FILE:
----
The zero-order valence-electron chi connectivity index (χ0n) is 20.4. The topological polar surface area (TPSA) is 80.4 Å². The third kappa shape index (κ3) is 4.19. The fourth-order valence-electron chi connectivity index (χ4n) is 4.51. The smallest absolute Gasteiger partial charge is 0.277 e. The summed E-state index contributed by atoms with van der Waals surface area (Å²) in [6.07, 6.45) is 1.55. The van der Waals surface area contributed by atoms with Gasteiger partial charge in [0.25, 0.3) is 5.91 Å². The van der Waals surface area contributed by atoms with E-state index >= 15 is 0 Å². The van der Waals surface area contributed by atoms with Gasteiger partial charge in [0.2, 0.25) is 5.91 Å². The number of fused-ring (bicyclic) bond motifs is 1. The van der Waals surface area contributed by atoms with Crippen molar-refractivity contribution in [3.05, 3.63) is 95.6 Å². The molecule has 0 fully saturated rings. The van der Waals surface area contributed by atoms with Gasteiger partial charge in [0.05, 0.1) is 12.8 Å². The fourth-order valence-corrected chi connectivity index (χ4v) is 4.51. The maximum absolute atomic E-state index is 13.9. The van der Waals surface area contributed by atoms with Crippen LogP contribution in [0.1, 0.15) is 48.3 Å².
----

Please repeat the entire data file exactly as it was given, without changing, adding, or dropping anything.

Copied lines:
The zero-order valence-electron chi connectivity index (χ0n) is 20.4. The topological polar surface area (TPSA) is 80.4 Å². The third kappa shape index (κ3) is 4.19. The fourth-order valence-electron chi connectivity index (χ4n) is 4.51. The smallest absolute Gasteiger partial charge is 0.277 e. The summed E-state index contributed by atoms with van der Waals surface area (Å²) in [6.07, 6.45) is 1.55. The van der Waals surface area contributed by atoms with Gasteiger partial charge in [0.25, 0.3) is 5.91 Å². The van der Waals surface area contributed by atoms with E-state index >= 15 is 0 Å². The van der Waals surface area contributed by atoms with Gasteiger partial charge in [0.2, 0.25) is 5.91 Å². The number of fused-ring (bicyclic) bond motifs is 1. The van der Waals surface area contributed by atoms with Crippen molar-refractivity contribution in [3.05, 3.63) is 95.6 Å². The molecule has 0 fully saturated rings. The van der Waals surface area contributed by atoms with Gasteiger partial charge in [0.05, 0.1) is 12.8 Å². The fourth-order valence-corrected chi connectivity index (χ4v) is 4.51. The maximum absolute atomic E-state index is 13.9. The van der Waals surface area contributed by atoms with Crippen LogP contribution in [0.1, 0.15) is 48.3 Å².